[NaturalNews] Scientists at the University of Warwick have identified a potential preventive effect of strawberries on Type 2 Diabetes risk. Although strawberries have previously been identified as effective at battling high cholesterol and post-meal blood glucose levels, professor Paul Thornalley’s research has now demonstrated that strawberry extract actually stimulates the protein “Nrf2” in our bodies, which activates antioxidant activity and decreases blood lipids.
Eating strawberries or strawberry extract may offer a simple, natural solution to improving cardiovascular health. Now that researchers know how strawberries stimulate this protective effect, they can focus on determining how much and which form of strawberries will work best to fight cardiovascular disease and diabetes.
Eating fruit despite diabetes
Of course, a proper diet has always been the first line of defense in preventing diabetes naturally and – coupled with maintaining a healthy body weight – is the best natural treatment for achieving safe blood glucose levels. Many diabetics focus so much on carbohydrate counting and the avoidance of sugar that they virtually eliminate fruit from their diet. Unfortunately, this habit may prevent them from benefiting from the natural disease-fighting properties of some of nature’s most delicious foods (such as strawberries).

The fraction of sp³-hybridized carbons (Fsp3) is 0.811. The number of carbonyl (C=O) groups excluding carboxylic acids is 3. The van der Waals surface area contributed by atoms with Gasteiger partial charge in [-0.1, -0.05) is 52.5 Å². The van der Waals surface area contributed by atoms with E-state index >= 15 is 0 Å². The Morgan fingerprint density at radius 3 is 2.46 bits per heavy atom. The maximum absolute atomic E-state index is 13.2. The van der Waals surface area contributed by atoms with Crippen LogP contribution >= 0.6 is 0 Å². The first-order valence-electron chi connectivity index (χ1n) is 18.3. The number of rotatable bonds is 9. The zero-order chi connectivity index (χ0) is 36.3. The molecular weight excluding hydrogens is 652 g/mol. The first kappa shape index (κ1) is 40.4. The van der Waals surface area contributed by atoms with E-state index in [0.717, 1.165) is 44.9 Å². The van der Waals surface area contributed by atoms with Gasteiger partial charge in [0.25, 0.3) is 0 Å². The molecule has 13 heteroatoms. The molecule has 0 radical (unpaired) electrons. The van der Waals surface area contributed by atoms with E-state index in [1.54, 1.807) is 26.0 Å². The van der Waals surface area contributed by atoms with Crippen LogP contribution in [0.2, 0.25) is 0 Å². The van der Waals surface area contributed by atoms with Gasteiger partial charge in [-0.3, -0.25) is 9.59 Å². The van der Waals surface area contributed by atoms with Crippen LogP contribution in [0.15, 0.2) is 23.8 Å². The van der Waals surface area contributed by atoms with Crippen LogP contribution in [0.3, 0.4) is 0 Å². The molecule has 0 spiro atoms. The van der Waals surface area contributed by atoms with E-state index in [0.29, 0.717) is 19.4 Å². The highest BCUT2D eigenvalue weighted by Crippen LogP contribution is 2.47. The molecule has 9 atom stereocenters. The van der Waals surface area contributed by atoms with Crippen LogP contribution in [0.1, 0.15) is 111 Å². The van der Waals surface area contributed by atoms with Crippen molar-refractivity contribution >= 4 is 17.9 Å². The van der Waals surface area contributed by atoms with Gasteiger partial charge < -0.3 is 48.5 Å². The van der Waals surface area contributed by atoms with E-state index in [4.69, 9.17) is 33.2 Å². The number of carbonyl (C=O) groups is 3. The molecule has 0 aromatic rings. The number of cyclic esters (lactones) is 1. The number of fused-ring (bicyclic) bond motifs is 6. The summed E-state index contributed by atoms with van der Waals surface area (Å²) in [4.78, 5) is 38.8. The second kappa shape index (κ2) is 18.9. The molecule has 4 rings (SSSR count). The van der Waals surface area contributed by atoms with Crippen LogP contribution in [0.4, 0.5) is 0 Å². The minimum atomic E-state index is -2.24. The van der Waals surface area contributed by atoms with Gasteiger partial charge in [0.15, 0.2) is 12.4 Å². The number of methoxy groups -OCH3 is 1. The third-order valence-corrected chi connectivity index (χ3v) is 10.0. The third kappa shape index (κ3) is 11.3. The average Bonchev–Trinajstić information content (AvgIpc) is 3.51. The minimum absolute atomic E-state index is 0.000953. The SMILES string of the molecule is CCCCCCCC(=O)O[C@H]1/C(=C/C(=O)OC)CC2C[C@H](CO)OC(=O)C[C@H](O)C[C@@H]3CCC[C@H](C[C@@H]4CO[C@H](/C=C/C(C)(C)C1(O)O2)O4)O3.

In fact, when incorporated carefully into the diabetic diet, eating a variety of fruits can be the key to maintaining energy levels, improving memory, fighting neurodegenerative illness, safeguarding cardiovascular health, achieving healthy skin and organs, and even preventing common diabetes complications.
So why the diabetic war on fruit?
Many diabetics believe that fruit sabotages blood glucose levels and eats up large portions of their carbohydrate budget for meals. Eaten in correct serving sizes and as part of an otherwise balanced diet; however, virtually any fruit can be a regular addition to the diabetic diet. In general, diabetic and non-diabetic diets should be composed of lean protein, low-fat dairy products, whole grains, lots of vegetables, and a variety of fruit.